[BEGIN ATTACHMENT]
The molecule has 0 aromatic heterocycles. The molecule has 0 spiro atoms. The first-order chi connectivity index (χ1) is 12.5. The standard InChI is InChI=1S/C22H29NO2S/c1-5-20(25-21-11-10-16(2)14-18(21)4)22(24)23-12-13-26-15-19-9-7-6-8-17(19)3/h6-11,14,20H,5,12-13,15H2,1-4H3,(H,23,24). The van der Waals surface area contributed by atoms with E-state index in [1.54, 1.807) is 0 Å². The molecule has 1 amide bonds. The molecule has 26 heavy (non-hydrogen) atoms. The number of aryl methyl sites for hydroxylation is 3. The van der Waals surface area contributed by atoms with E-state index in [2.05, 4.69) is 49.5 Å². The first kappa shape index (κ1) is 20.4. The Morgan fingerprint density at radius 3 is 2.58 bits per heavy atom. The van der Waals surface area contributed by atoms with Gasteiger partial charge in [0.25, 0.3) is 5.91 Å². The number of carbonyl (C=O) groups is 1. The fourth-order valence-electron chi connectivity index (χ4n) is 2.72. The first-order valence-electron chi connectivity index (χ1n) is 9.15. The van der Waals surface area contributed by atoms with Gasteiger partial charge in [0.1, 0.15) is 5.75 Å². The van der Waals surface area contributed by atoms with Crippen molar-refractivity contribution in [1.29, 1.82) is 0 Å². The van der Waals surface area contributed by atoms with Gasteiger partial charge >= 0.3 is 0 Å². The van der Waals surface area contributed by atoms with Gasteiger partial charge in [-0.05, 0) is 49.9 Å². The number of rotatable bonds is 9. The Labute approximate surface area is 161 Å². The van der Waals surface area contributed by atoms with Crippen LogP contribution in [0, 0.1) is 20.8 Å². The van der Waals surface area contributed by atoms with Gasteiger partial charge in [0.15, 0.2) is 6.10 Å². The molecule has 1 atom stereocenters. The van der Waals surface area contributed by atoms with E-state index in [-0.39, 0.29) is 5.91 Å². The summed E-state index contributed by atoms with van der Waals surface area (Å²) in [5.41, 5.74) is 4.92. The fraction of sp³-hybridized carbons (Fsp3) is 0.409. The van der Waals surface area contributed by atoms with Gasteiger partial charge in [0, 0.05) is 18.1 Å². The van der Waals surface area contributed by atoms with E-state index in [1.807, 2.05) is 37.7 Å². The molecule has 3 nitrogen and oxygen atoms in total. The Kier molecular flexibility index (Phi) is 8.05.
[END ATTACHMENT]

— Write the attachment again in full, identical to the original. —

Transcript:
The molecule has 0 aromatic heterocycles. The molecule has 0 spiro atoms. The first-order chi connectivity index (χ1) is 12.5. The standard InChI is InChI=1S/C22H29NO2S/c1-5-20(25-21-11-10-16(2)14-18(21)4)22(24)23-12-13-26-15-19-9-7-6-8-17(19)3/h6-11,14,20H,5,12-13,15H2,1-4H3,(H,23,24). The van der Waals surface area contributed by atoms with E-state index in [1.54, 1.807) is 0 Å². The molecule has 1 amide bonds. The molecule has 26 heavy (non-hydrogen) atoms. The number of aryl methyl sites for hydroxylation is 3. The van der Waals surface area contributed by atoms with E-state index in [2.05, 4.69) is 49.5 Å². The first kappa shape index (κ1) is 20.4. The Morgan fingerprint density at radius 3 is 2.58 bits per heavy atom. The van der Waals surface area contributed by atoms with Gasteiger partial charge in [0.25, 0.3) is 5.91 Å². The number of carbonyl (C=O) groups is 1. The fourth-order valence-electron chi connectivity index (χ4n) is 2.72. The first-order valence-electron chi connectivity index (χ1n) is 9.15. The van der Waals surface area contributed by atoms with Gasteiger partial charge in [0.1, 0.15) is 5.75 Å². The van der Waals surface area contributed by atoms with Crippen molar-refractivity contribution in [1.29, 1.82) is 0 Å². The van der Waals surface area contributed by atoms with Gasteiger partial charge >= 0.3 is 0 Å². The van der Waals surface area contributed by atoms with Gasteiger partial charge in [-0.05, 0) is 49.9 Å². The number of rotatable bonds is 9. The Labute approximate surface area is 161 Å². The van der Waals surface area contributed by atoms with Crippen LogP contribution in [0, 0.1) is 20.8 Å². The van der Waals surface area contributed by atoms with Gasteiger partial charge in [0.15, 0.2) is 6.10 Å². The molecule has 1 atom stereocenters. The van der Waals surface area contributed by atoms with E-state index in [-0.39, 0.29) is 5.91 Å². The summed E-state index contributed by atoms with van der Waals surface area (Å²) in [5.41, 5.74) is 4.92. The fraction of sp³-hybridized carbons (Fsp3) is 0.409. The van der Waals surface area contributed by atoms with Gasteiger partial charge in [0, 0.05) is 18.1 Å². The van der Waals surface area contributed by atoms with E-state index in [1.807, 2.05) is 37.7 Å². The molecule has 3 nitrogen and oxygen atoms in total. The Kier molecular flexibility index (Phi) is 8.05.